Editor’s note: USDA’s annual July cattle inventory report was cancelled due to the government sequester. Doane Advisory Services provides the following estimates.
The U.S. cattle herd remains in the contraction phase of the long-term cycle. The cattle cycle normally lasts about 10 years from trough to trough. The most recent cycle low in the cattle inventory was 2004 so a new cycle low is due within the next year or two. The expansion phase of the cycle, peaking in January 2007, was cut short by rising grain prices and severe drought conditions, particularly in the central and southern Plains. High calf and feeder cattle values were expected to result in a shortened cycle in the cattle inventory, encouraging producers to expand the cow herd. However, drought and continued high feed costs forced further liquidation instead. The liquidation continues even now with cow slaughter rates still relatively high.
As of Jan. 1, 2013, the U.S. cattle herd totaled 89.3 million head, down 1.5 million head or 1.6 percent from a year ago.
We estimate the July 1 cattle inventory at 96.5 million head, down 1.3 percent from a year ago, marking the seventh year of herd contraction. The total inventory as of July 1 is estimated to be down 8.3 million head or 7.9 percent from July 1, 2006, the most recent peak. The beef cow herd as of July 1 is estimated at 29.6 million head, down 2.9 percent from a year ago. Increased Canadian cow imports, particularly dairy cows, have contributed to higher U.S. cow slaughter. However, an uptick in beef cow slaughter during the past two months suggests that drought and lack of forage have prompted further herd liquidation in the United States.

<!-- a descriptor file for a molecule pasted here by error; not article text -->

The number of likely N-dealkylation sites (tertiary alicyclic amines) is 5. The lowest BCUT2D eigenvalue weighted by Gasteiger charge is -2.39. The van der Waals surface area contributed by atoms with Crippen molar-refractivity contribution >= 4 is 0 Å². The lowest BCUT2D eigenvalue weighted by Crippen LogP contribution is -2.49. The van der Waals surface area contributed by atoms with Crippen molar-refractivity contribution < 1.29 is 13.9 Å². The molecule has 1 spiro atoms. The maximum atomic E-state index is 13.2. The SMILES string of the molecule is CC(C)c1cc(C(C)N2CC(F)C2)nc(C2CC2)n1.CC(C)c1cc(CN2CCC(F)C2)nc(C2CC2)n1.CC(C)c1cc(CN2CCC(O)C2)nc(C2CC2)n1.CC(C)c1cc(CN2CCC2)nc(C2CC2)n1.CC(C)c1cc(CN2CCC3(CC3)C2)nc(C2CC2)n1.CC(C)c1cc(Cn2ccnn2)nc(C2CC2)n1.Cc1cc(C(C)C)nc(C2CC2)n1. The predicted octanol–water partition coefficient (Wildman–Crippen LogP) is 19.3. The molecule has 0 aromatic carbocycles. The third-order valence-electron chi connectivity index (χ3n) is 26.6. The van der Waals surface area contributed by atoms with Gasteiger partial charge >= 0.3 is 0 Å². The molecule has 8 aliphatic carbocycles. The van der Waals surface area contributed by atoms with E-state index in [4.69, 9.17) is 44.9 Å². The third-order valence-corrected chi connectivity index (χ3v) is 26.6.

The outlook for feeder cattle prices is higher, and we expect that cow-calf producers in areas with adequate forage are holding on to cows and retaining heifers to place in the cow herd.
The 2012 calf crop totaled 34.279 million head, down over 1 million head from 2011. The calf crop has declined every year since 1995, falling to the lowest level since 1949. With a smaller cow herd, the 2013 calf crop is forecast to decline 479,000 head or 1.4 percent from 2012 to 33.8 million head. The smaller calf crop and increased heifer retention point to tightening feeder cattle supplies through 2014. According to Doane’s forecast, the total U.S. inventory of cattle and calves bottoms in 2014 and then increases gradually. Feeding losses peaked late last summer along with grain prices, but margins have continued to run deep in the red, averaging $170 per head through the first half of this year. With lower corn prices expected later this year and strength in cattle prices, feeding margins are expected to turn positive by the fourth quarter 2013 and through the first half of 2014.